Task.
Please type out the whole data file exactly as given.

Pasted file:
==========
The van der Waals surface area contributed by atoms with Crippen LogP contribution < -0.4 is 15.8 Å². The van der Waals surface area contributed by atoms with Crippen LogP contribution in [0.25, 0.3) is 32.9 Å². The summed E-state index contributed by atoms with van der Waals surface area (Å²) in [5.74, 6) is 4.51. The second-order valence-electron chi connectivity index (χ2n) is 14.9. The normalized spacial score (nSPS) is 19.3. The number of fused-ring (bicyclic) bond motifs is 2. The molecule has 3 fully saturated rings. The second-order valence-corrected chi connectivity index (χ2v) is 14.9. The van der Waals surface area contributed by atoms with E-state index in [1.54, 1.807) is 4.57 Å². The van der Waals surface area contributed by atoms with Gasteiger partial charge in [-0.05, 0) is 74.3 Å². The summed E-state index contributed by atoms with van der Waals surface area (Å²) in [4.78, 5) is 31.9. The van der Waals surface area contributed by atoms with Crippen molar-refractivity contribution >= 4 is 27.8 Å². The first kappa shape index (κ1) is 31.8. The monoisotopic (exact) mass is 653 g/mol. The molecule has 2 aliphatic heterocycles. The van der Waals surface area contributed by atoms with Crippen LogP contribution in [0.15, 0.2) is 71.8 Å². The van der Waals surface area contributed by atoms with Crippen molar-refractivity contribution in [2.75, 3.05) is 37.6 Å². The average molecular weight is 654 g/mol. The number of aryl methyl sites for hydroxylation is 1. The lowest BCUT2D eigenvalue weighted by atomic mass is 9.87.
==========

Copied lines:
The van der Waals surface area contributed by atoms with Crippen LogP contribution < -0.4 is 15.8 Å². The van der Waals surface area contributed by atoms with Crippen LogP contribution in [0.25, 0.3) is 32.9 Å². The summed E-state index contributed by atoms with van der Waals surface area (Å²) in [5.74, 6) is 4.51. The second-order valence-electron chi connectivity index (χ2n) is 14.9. The normalized spacial score (nSPS) is 19.3. The number of fused-ring (bicyclic) bond motifs is 2. The molecule has 3 fully saturated rings. The second-order valence-corrected chi connectivity index (χ2v) is 14.9. The van der Waals surface area contributed by atoms with E-state index in [1.54, 1.807) is 4.57 Å². The van der Waals surface area contributed by atoms with Gasteiger partial charge in [-0.05, 0) is 74.3 Å². The summed E-state index contributed by atoms with van der Waals surface area (Å²) in [4.78, 5) is 31.9. The van der Waals surface area contributed by atoms with Crippen molar-refractivity contribution >= 4 is 27.8 Å². The first kappa shape index (κ1) is 31.8. The monoisotopic (exact) mass is 653 g/mol. The molecule has 2 aliphatic heterocycles. The van der Waals surface area contributed by atoms with Crippen LogP contribution in [0.15, 0.2) is 71.8 Å². The van der Waals surface area contributed by atoms with Crippen molar-refractivity contribution in [2.75, 3.05) is 37.6 Å². The average molecular weight is 654 g/mol. The number of aryl methyl sites for hydroxylation is 1. The lowest BCUT2D eigenvalue weighted by atomic mass is 9.87.